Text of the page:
Figure 1. Claude Bernard (1813-1878)
Surgical stress occurs, before, during and after an operative procedure. It is the end result of a variety of stimuli evoked by psychological stress, tissue injury, alterations in circulation, anaesthetic agents and postoperative complications such as sepsis.[10] The cytokines and stress hormones are mutually related as the stress hormones are produced following thehypothalamo-pituitary-adrenal axis (HPA) axis stimulation by the cytokines. Glucocorticoids play an important paradoxical dual role by its permissive fashion in initiating the host response through facilitating the elaboration of the various acute phase proteins produced by the liver from cytokine (interleukins-1,6) stimulation. They also inhibit cytokine production later as it remains elevated thus attenuating the homeostatic response.[10] Likewise while minor operations may stimulate the immune response the predominant effect of major surgery isimmunodepression.[1,11]

2.1. Afferent Nerve Impulse

Afferent nerve impulses to the brain are triggered not only by pain but by cytokines produced from inflammatory cells in the wound. Pro-inflammatory (interleukins IL-1,6, 8, tumour necrosis factor (TNF) and anti-inflammatory (interleukin-IL-10, IL-4) cytokines are released into the systemic circulation to cause a myriad of systemic effects- the acute phase response (Table 1). These include fever, leucocytosis, hypothalamic-pituitary-adrenal (HPA) axis stimulation of the catabolic hormones, acute phase protein synthesis in the liver and immune activation.[10]
Table 1. Cytokines

2.2. Immunological Changes

Injury, haemorrhage and endotoxin result in the release of a number of key cytokines (prostaglandin (PG) E2 and transforming growth factor TGFβ), that haveprofound effect on monocyte function.[1,2] There are selective immunosuppressive effects during surgical stress. Cytokine secretion by T-lymphocytes is suppressed after major surgery giving rise to an increased susceptibility to infection with intracellular pathogens such as listeria and mycobacteria.[12] The cytokine prostaglandin (PG) E2 being principally immunosuppressive prevents the production and release of cytokines-interleukin (IL-2) and interferon (IFNγ) by the Th1 subclass of T helper lymphocytes. The production is impaired following surgical trauma or traumatic injury. [2,13] PGE2 is also capable of stimulating Th2 subclass to produce the anti-inflammatory cytokines IL-4 and IL-10 which inturn inhibit Th1 cytokine production during surgical injury (Fig.1). IL-10 downregulates the majorhistocompatibility complex (MHC) classII molecules on the surface of monocytes and T cells.The cytokine, transforming growth factor (TGFβ) also downregulates cellular processes by stimulating the Th2 subsets.[2] The transcription of gene for IL-10 is up regulated in peripheral blood mononuclear cells and the down regulation of MHS class II expression follows major resectional surgery. (Table 2)[14] The expression of MHC class II antigens is a marker of monocyte activation and the capacity to engulf opsonised organisms.[15] Downregulation correlates with clinical outcome and the development of infection following surgery due to defect in neutrophil chemotaxis, phagocytosis, and lysosomal enzyme contents.[16] Thus it seemed reasonable to attempt to adjust this MHC class II antigen level clinically by administering interferon (IFNγ). This may benefit those whose post-traumatic MHC class II recovery was delayed or did not recover at all. The first reported trial of treatment of trauma patients with recombinant human interferon provided supportive but not statistically significant data.[17] The multiplicity of factors that influence the outcome of major surgery and the variability of the individual’s response especially with regard to their initial level of receptor expression will obviate the effect.[2,18]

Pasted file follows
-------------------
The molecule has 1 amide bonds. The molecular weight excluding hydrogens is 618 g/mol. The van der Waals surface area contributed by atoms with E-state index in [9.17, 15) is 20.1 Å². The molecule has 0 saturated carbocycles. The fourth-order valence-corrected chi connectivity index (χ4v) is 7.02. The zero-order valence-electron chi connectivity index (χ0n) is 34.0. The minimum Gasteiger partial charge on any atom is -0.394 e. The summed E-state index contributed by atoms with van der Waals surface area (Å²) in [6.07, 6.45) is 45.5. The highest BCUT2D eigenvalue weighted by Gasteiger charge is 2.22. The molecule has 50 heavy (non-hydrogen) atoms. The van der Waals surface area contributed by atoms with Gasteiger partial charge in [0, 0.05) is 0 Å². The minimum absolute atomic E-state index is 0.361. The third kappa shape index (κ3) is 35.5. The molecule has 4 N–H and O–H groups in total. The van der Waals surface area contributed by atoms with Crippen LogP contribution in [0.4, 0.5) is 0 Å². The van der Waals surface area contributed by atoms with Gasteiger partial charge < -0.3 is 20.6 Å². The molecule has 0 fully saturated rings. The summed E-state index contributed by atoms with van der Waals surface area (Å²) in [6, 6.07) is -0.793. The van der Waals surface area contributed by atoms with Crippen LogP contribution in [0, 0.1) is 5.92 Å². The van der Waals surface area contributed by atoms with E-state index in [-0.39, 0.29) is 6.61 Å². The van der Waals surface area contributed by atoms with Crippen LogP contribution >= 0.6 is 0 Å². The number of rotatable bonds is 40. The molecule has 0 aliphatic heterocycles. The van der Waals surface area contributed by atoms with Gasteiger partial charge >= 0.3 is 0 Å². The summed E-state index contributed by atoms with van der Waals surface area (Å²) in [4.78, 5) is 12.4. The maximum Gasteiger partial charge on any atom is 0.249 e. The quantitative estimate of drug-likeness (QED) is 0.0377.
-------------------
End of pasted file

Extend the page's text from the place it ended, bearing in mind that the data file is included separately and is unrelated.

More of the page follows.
Table 2. Summary of the selective cytokine interactions in surgical trauma2,14
The anti-inflammatory cytokine (IL-10) secretion is increased by monocytes after major surgery.[1,2] Although this may be a homeostatic response it would be interesting to know how much of these may be the effect of the hyperglycaemia (diabetes) of injury. This is corroborated by the observation that cytokine secretion by monocytes decrease following preoperative carbohydrate loading but increase in fasting.[19] Despite the major impact of prophylactic antibiotics, the overall incidence of sepsis after elective surgery remains static (5-10%).[2,10] Though technical factors may play a part this residual sepsis may be a reflection of perturbation of the immune system due to surgical stress.[1,2] Because many operations are accompanied by haemorrhage, the postoperative immune depression may also be caused in part by blood loss and cellular hypoxia rather than surgery.[5] Perioperative blood transfusion may also contribute to immunosuppression but the underlying mechanism is largely unknown.[20]